If you come too close she'll swat your hand away just as if you were one of the many annoying wasps that seem to be anywhere people are during these very smokey Prince George days.
Mandy Patchin, who's got family here but now lives in Calgary, offers the Glass House Xperience, that's in a mobile unit, to newcomers who are invited to take their turn at glassing blowing.
Yes, the temperatures rise to 1200 degrees Celsius in the oven and yes, there's molten glass hovering on a stick close to your person, and no, nobody's ever been hurt - and now you know why she'll swat you if you get too close.
Patchin offers a variety of classes that range from 30 minutes to two hours, depending on what the student would like to create. Half an hour gets you a sturdy glass or a couple of ornaments or paperweights, while the longer classes will take you through the creative process of making a vase.
Patchin, who has about 20 years of experience, decided to take her glass blowing on the road to raise awareness of the fine art of glass blowing, which is a little known or experienced art in Canada.
"The reason I put it on wheels is so that we can share the art with as many people as possible," Patchin said, who was able to take her mobile glass-blowing unit to the Calgary Stampede this year. "That was crazy, stressful, fun and super exciting all rolled into one. I had 17 employees with me and thousands of people got to see glass blowing."
During the classes Patchin, who brought employeesr to her Prince George temporary location, provides one-on-one instruction with each student.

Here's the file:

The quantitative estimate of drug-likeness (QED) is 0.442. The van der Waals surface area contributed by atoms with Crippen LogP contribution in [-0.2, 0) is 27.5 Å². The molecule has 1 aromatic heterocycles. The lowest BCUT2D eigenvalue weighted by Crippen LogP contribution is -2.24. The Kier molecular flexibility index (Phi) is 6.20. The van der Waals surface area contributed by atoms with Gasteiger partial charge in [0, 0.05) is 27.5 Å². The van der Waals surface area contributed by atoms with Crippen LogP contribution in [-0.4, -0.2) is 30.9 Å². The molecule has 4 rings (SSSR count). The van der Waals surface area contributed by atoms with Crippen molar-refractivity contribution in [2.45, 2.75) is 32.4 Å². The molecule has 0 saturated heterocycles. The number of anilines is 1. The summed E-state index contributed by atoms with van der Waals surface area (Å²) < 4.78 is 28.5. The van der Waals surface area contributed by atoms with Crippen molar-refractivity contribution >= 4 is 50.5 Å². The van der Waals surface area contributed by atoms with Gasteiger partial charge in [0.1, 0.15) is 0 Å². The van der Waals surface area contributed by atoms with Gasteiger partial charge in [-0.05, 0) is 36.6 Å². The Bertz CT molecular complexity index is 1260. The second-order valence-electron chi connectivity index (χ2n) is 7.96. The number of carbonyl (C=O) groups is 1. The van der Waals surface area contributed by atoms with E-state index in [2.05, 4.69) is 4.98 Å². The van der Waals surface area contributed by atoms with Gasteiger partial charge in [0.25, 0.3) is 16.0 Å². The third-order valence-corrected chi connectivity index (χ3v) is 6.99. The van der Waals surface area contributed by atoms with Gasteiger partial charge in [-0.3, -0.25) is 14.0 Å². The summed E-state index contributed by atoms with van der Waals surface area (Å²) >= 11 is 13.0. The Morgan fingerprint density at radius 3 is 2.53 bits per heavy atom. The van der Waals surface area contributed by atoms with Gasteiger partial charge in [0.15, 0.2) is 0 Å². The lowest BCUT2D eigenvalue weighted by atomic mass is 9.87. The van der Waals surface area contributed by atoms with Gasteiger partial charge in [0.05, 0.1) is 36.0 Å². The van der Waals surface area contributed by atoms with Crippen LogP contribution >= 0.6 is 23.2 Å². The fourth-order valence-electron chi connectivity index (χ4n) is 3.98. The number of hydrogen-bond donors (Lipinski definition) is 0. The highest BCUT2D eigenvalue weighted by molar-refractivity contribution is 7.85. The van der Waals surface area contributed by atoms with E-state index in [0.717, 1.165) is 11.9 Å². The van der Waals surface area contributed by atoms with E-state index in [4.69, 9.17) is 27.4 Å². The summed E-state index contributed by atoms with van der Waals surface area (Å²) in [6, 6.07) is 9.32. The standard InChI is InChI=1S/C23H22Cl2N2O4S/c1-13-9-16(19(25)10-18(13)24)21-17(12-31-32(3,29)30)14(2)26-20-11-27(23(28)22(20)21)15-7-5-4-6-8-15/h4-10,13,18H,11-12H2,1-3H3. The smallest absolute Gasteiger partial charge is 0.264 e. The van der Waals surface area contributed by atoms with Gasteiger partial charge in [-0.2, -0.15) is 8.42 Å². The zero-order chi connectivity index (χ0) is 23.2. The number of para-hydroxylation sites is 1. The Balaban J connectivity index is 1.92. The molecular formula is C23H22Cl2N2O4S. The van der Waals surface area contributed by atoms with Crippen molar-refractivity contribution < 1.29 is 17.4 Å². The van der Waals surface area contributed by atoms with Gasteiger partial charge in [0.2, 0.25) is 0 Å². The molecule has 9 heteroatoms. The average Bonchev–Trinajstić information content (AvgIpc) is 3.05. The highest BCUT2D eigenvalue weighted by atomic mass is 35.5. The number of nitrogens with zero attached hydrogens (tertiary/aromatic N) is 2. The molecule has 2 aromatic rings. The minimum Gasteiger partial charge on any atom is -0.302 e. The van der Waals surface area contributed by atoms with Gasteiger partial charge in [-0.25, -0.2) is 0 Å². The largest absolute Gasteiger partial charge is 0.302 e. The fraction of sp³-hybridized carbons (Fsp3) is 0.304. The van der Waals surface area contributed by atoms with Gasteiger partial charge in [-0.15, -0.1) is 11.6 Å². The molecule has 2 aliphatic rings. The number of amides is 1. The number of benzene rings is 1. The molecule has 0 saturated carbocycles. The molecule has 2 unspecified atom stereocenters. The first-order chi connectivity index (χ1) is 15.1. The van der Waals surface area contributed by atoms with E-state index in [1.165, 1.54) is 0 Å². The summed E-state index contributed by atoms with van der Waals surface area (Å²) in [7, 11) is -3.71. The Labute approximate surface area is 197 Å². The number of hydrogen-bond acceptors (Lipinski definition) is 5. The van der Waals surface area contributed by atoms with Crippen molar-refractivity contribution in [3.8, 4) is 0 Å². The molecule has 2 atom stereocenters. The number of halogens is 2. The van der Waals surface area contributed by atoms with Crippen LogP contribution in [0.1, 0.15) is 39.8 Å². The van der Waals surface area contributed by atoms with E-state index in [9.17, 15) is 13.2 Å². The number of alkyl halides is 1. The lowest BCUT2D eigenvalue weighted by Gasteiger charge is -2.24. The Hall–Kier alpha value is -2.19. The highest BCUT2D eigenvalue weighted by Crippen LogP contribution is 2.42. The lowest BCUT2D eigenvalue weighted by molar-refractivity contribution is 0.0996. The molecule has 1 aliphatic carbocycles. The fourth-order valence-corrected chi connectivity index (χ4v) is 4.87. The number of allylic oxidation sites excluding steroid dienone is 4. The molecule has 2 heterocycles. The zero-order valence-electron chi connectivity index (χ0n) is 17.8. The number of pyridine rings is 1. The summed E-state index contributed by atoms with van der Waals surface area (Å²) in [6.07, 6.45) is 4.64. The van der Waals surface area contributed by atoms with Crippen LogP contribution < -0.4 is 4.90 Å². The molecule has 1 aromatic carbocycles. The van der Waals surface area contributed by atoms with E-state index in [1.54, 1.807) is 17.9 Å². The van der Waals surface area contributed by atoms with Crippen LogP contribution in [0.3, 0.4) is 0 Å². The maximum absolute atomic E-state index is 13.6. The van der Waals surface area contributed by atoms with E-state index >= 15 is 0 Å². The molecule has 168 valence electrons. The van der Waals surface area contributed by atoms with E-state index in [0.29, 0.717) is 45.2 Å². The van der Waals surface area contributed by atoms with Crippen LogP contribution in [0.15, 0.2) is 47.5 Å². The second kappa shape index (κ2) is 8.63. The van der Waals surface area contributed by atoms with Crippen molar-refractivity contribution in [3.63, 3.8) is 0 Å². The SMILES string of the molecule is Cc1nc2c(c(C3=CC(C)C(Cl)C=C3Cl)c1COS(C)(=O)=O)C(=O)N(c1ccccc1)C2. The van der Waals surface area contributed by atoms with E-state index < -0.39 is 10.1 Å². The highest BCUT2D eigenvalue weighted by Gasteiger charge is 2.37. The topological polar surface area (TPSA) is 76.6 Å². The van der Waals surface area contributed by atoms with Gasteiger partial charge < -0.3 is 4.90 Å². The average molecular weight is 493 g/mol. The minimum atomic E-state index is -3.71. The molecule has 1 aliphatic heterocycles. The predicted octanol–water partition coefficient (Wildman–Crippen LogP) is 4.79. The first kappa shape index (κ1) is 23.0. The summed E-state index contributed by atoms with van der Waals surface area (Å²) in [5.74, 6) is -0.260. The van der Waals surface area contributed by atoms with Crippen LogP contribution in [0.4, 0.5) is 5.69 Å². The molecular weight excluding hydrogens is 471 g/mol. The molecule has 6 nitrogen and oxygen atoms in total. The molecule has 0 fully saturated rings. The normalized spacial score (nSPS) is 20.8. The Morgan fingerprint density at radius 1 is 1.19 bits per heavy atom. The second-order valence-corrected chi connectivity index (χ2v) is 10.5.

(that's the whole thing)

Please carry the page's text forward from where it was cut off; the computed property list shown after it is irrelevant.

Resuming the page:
"We work individually with each of them and we're walking you through the whole process," Patchin said. "And always reminding you that everything's hot, and sometimes when people are standing in front of the glory hole - that's what it's called in the textbooks - I didn't name it - I think some German guy did - so that blows over 1,000 degrees and people do get hot working with glass. And I have swatted people's hands away and made others sit on their hands."
Nobody gets burned.
New to the art, Denise Wasnik dragged husband Don to the glass blowing Saturday afternoon and they each made a drinking glass.
"I didn't expect it to be such a sturdy glass, you'd really have to try hard to break that thing," Don laughed. He added everyone should try it once - like something you'd check off your bucket list.
There was a lot of heat coming off the completed piece and as he passed his hand over it, it held the heat for a very long time, Don said.
"It was an amazing, unique experience and I hope Mandy comes back next year so we can make more glasses," Denise said.
Thinking ahead to the first time they use their glasses and what that will look like Denise said she knows she's going to be proud of her work.
"We'll see if it holds water," Don joked.
"We'll see it if holds gin," laughed Denise.
Denise looked at Don and made a mock toast to the anniversary they'll celebrate later this year.
"To 30 years," she smiled.
They will definitely be back when the Glass House Xperience returns to Prince George next year.
"Maybe we can make a set of shot glasses," Denise said.
"Yeah, two-gallon ones," Don deadpanned.